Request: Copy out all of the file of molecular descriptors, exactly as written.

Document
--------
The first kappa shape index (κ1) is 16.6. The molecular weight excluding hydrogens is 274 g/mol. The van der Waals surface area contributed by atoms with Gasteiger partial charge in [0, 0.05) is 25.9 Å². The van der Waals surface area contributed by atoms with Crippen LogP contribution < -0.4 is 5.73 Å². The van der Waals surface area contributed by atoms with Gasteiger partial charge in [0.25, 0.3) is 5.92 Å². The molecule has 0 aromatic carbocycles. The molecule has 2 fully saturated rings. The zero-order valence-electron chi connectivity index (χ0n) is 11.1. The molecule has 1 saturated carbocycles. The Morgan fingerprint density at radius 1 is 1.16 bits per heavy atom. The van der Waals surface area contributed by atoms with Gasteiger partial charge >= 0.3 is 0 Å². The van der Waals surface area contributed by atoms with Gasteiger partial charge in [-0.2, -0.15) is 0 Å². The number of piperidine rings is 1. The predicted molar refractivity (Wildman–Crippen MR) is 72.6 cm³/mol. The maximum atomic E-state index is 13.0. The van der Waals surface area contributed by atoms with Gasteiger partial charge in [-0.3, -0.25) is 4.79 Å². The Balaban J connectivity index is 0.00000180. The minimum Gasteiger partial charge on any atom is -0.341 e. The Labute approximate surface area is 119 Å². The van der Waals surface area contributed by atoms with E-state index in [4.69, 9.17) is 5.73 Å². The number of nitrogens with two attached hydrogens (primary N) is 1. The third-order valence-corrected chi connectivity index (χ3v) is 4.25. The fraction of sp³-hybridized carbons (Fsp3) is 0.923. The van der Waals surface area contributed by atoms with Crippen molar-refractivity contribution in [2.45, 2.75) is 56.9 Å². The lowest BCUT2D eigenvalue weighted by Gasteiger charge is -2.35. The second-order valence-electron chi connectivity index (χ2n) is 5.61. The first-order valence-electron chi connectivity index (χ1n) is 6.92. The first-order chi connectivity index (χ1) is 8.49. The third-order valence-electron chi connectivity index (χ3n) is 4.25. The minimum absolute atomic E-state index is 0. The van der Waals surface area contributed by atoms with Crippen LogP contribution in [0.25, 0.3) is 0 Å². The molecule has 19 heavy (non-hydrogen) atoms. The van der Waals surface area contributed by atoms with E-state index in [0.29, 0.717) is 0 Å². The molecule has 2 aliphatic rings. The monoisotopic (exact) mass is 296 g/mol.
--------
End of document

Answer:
The first kappa shape index (κ1) is 16.6. The molecular weight excluding hydrogens is 274 g/mol. The van der Waals surface area contributed by atoms with Gasteiger partial charge in [0, 0.05) is 25.9 Å². The van der Waals surface area contributed by atoms with Crippen LogP contribution < -0.4 is 5.73 Å². The van der Waals surface area contributed by atoms with Gasteiger partial charge in [0.25, 0.3) is 5.92 Å². The molecule has 0 aromatic carbocycles. The molecule has 2 fully saturated rings. The zero-order valence-electron chi connectivity index (χ0n) is 11.1. The molecule has 1 saturated carbocycles. The Morgan fingerprint density at radius 1 is 1.16 bits per heavy atom. The van der Waals surface area contributed by atoms with Gasteiger partial charge >= 0.3 is 0 Å². The van der Waals surface area contributed by atoms with Gasteiger partial charge in [-0.2, -0.15) is 0 Å². The number of piperidine rings is 1. The predicted molar refractivity (Wildman–Crippen MR) is 72.6 cm³/mol. The maximum atomic E-state index is 13.0. The van der Waals surface area contributed by atoms with Gasteiger partial charge in [-0.3, -0.25) is 4.79 Å². The Balaban J connectivity index is 0.00000180. The minimum Gasteiger partial charge on any atom is -0.341 e. The Labute approximate surface area is 119 Å². The van der Waals surface area contributed by atoms with E-state index in [4.69, 9.17) is 5.73 Å². The number of nitrogens with two attached hydrogens (primary N) is 1. The third-order valence-corrected chi connectivity index (χ3v) is 4.25. The fraction of sp³-hybridized carbons (Fsp3) is 0.923. The van der Waals surface area contributed by atoms with Crippen molar-refractivity contribution in [2.45, 2.75) is 56.9 Å². The lowest BCUT2D eigenvalue weighted by Gasteiger charge is -2.35. The second-order valence-electron chi connectivity index (χ2n) is 5.61. The first-order valence-electron chi connectivity index (χ1n) is 6.92. The first-order chi connectivity index (χ1) is 8.49. The third-order valence-electron chi connectivity index (χ3n) is 4.25. The minimum absolute atomic E-state index is 0. The van der Waals surface area contributed by atoms with Crippen LogP contribution in [0.25, 0.3) is 0 Å². The molecule has 19 heavy (non-hydrogen) atoms. The van der Waals surface area contributed by atoms with E-state index in [0.29, 0.717) is 0 Å². The molecule has 2 aliphatic rings. The monoisotopic (exact) mass is 296 g/mol.